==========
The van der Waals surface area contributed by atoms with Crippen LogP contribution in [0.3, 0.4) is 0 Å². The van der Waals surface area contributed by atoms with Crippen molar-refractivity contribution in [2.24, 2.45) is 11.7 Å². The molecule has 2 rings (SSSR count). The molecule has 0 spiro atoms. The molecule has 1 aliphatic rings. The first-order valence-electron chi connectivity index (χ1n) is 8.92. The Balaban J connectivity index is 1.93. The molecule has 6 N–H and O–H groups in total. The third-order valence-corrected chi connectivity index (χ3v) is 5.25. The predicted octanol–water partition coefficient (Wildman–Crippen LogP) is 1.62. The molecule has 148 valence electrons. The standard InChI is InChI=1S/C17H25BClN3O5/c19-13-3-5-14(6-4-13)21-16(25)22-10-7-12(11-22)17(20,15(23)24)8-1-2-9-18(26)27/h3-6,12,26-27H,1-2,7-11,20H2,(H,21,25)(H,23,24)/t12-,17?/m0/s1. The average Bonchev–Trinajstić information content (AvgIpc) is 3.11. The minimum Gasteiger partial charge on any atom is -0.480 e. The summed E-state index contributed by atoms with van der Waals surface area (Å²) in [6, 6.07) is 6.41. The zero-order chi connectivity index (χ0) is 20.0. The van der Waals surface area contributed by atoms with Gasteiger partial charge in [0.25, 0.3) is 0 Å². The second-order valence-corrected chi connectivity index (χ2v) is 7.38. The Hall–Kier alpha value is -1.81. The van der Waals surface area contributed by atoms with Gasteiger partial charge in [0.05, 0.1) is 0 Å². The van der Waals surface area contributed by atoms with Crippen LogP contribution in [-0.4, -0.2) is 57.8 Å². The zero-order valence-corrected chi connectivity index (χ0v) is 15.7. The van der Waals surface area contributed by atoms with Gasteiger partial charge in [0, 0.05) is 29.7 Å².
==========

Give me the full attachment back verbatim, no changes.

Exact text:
The van der Waals surface area contributed by atoms with Crippen LogP contribution in [0.3, 0.4) is 0 Å². The van der Waals surface area contributed by atoms with Crippen molar-refractivity contribution in [2.24, 2.45) is 11.7 Å². The molecule has 2 rings (SSSR count). The molecule has 0 spiro atoms. The molecule has 1 aliphatic rings. The first-order valence-electron chi connectivity index (χ1n) is 8.92. The Balaban J connectivity index is 1.93. The molecule has 6 N–H and O–H groups in total. The third-order valence-corrected chi connectivity index (χ3v) is 5.25. The predicted octanol–water partition coefficient (Wildman–Crippen LogP) is 1.62. The molecule has 148 valence electrons. The standard InChI is InChI=1S/C17H25BClN3O5/c19-13-3-5-14(6-4-13)21-16(25)22-10-7-12(11-22)17(20,15(23)24)8-1-2-9-18(26)27/h3-6,12,26-27H,1-2,7-11,20H2,(H,21,25)(H,23,24)/t12-,17?/m0/s1. The average Bonchev–Trinajstić information content (AvgIpc) is 3.11. The minimum Gasteiger partial charge on any atom is -0.480 e. The summed E-state index contributed by atoms with van der Waals surface area (Å²) in [6, 6.07) is 6.41. The zero-order chi connectivity index (χ0) is 20.0. The van der Waals surface area contributed by atoms with Gasteiger partial charge in [0.25, 0.3) is 0 Å². The second-order valence-corrected chi connectivity index (χ2v) is 7.38. The Hall–Kier alpha value is -1.81. The van der Waals surface area contributed by atoms with Gasteiger partial charge in [0.05, 0.1) is 0 Å². The van der Waals surface area contributed by atoms with Crippen LogP contribution in [-0.4, -0.2) is 57.8 Å². The zero-order valence-corrected chi connectivity index (χ0v) is 15.7. The van der Waals surface area contributed by atoms with Gasteiger partial charge in [0, 0.05) is 29.7 Å².